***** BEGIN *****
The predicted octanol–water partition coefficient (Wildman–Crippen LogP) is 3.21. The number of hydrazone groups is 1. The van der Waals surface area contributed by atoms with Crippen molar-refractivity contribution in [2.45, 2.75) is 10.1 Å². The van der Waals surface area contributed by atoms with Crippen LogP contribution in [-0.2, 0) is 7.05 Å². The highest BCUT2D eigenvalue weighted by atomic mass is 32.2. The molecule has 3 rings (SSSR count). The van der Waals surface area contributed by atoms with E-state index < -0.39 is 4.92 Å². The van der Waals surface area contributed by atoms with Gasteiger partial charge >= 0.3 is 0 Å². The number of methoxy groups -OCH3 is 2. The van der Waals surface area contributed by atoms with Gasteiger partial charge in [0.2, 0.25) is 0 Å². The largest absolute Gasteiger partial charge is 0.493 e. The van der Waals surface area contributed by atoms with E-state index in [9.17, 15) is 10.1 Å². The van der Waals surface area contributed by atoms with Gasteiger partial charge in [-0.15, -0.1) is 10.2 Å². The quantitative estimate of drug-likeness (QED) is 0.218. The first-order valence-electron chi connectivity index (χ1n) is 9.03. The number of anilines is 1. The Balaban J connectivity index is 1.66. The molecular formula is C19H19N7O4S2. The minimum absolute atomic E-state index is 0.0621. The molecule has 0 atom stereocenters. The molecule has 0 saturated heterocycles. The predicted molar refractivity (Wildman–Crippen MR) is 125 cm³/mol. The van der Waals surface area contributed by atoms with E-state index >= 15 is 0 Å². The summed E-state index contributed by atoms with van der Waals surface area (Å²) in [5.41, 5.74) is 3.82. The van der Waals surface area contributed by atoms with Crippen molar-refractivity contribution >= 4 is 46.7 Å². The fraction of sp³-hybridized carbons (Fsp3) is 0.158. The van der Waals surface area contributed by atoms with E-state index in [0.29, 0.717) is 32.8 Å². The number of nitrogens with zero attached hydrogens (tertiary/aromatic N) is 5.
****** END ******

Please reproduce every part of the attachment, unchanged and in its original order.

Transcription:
The predicted octanol–water partition coefficient (Wildman–Crippen LogP) is 3.21. The number of hydrazone groups is 1. The van der Waals surface area contributed by atoms with Crippen molar-refractivity contribution in [2.45, 2.75) is 10.1 Å². The van der Waals surface area contributed by atoms with Crippen LogP contribution in [-0.2, 0) is 7.05 Å². The highest BCUT2D eigenvalue weighted by atomic mass is 32.2. The molecule has 3 rings (SSSR count). The van der Waals surface area contributed by atoms with E-state index < -0.39 is 4.92 Å². The van der Waals surface area contributed by atoms with Gasteiger partial charge >= 0.3 is 0 Å². The number of methoxy groups -OCH3 is 2. The van der Waals surface area contributed by atoms with Gasteiger partial charge in [0.2, 0.25) is 0 Å². The largest absolute Gasteiger partial charge is 0.493 e. The van der Waals surface area contributed by atoms with E-state index in [9.17, 15) is 10.1 Å². The van der Waals surface area contributed by atoms with Gasteiger partial charge in [-0.15, -0.1) is 10.2 Å². The quantitative estimate of drug-likeness (QED) is 0.218. The first-order valence-electron chi connectivity index (χ1n) is 9.03. The number of anilines is 1. The Balaban J connectivity index is 1.66. The molecular formula is C19H19N7O4S2. The minimum absolute atomic E-state index is 0.0621. The molecule has 0 atom stereocenters. The molecule has 0 saturated heterocycles. The predicted molar refractivity (Wildman–Crippen MR) is 125 cm³/mol. The van der Waals surface area contributed by atoms with E-state index >= 15 is 0 Å². The summed E-state index contributed by atoms with van der Waals surface area (Å²) in [5.41, 5.74) is 3.82. The van der Waals surface area contributed by atoms with Crippen molar-refractivity contribution >= 4 is 46.7 Å². The fraction of sp³-hybridized carbons (Fsp3) is 0.158. The van der Waals surface area contributed by atoms with E-state index in [0.29, 0.717) is 32.8 Å². The number of nitrogens with zero attached hydrogens (tertiary/aromatic N) is 5.